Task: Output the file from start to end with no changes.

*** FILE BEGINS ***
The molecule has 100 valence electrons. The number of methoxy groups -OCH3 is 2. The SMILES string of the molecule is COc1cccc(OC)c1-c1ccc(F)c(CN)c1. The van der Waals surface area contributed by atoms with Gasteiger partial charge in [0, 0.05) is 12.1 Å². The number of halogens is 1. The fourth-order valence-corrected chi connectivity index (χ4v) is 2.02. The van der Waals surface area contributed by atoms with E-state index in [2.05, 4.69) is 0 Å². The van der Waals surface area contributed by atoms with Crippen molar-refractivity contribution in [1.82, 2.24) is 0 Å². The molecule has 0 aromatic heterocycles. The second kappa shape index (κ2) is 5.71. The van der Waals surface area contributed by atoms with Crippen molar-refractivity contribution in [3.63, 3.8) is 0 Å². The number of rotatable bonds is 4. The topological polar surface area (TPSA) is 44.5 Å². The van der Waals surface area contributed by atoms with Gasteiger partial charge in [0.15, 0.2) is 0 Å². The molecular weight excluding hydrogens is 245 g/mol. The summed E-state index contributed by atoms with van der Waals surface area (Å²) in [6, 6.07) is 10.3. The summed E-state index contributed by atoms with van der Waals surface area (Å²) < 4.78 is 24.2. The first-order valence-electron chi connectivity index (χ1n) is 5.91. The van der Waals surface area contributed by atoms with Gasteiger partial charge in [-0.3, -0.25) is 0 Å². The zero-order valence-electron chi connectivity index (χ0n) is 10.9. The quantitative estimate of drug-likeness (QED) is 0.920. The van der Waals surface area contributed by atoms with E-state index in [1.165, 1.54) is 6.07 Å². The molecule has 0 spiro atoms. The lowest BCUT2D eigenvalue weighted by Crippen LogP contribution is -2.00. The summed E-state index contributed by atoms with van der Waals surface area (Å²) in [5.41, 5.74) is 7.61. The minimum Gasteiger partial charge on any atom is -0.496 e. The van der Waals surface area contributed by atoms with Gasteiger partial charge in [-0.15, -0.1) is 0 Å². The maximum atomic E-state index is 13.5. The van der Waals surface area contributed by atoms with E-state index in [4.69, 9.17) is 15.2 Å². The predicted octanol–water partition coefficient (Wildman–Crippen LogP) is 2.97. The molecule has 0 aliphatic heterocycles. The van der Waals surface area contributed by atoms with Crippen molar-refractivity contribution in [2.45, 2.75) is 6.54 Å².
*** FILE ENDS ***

The molecule has 100 valence electrons. The number of methoxy groups -OCH3 is 2. The SMILES string of the molecule is COc1cccc(OC)c1-c1ccc(F)c(CN)c1. The van der Waals surface area contributed by atoms with Gasteiger partial charge in [0, 0.05) is 12.1 Å². The number of halogens is 1. The fourth-order valence-corrected chi connectivity index (χ4v) is 2.02. The van der Waals surface area contributed by atoms with E-state index in [2.05, 4.69) is 0 Å². The van der Waals surface area contributed by atoms with Crippen molar-refractivity contribution in [1.82, 2.24) is 0 Å². The molecule has 0 aromatic heterocycles. The second kappa shape index (κ2) is 5.71. The van der Waals surface area contributed by atoms with Crippen molar-refractivity contribution in [3.63, 3.8) is 0 Å². The number of rotatable bonds is 4. The topological polar surface area (TPSA) is 44.5 Å². The van der Waals surface area contributed by atoms with Gasteiger partial charge in [0.15, 0.2) is 0 Å². The molecular weight excluding hydrogens is 245 g/mol. The summed E-state index contributed by atoms with van der Waals surface area (Å²) in [6, 6.07) is 10.3. The summed E-state index contributed by atoms with van der Waals surface area (Å²) < 4.78 is 24.2. The first-order valence-electron chi connectivity index (χ1n) is 5.91. The van der Waals surface area contributed by atoms with Gasteiger partial charge in [-0.3, -0.25) is 0 Å². The zero-order valence-electron chi connectivity index (χ0n) is 10.9. The quantitative estimate of drug-likeness (QED) is 0.920. The van der Waals surface area contributed by atoms with E-state index in [1.165, 1.54) is 6.07 Å². The molecule has 0 spiro atoms. The lowest BCUT2D eigenvalue weighted by Crippen LogP contribution is -2.00. The summed E-state index contributed by atoms with van der Waals surface area (Å²) in [5.41, 5.74) is 7.61. The minimum Gasteiger partial charge on any atom is -0.496 e. The van der Waals surface area contributed by atoms with Gasteiger partial charge in [-0.15, -0.1) is 0 Å². The maximum atomic E-state index is 13.5. The van der Waals surface area contributed by atoms with E-state index in [4.69, 9.17) is 15.2 Å². The predicted octanol–water partition coefficient (Wildman–Crippen LogP) is 2.97. The molecule has 0 aliphatic heterocycles. The van der Waals surface area contributed by atoms with Crippen molar-refractivity contribution in [2.45, 2.75) is 6.54 Å².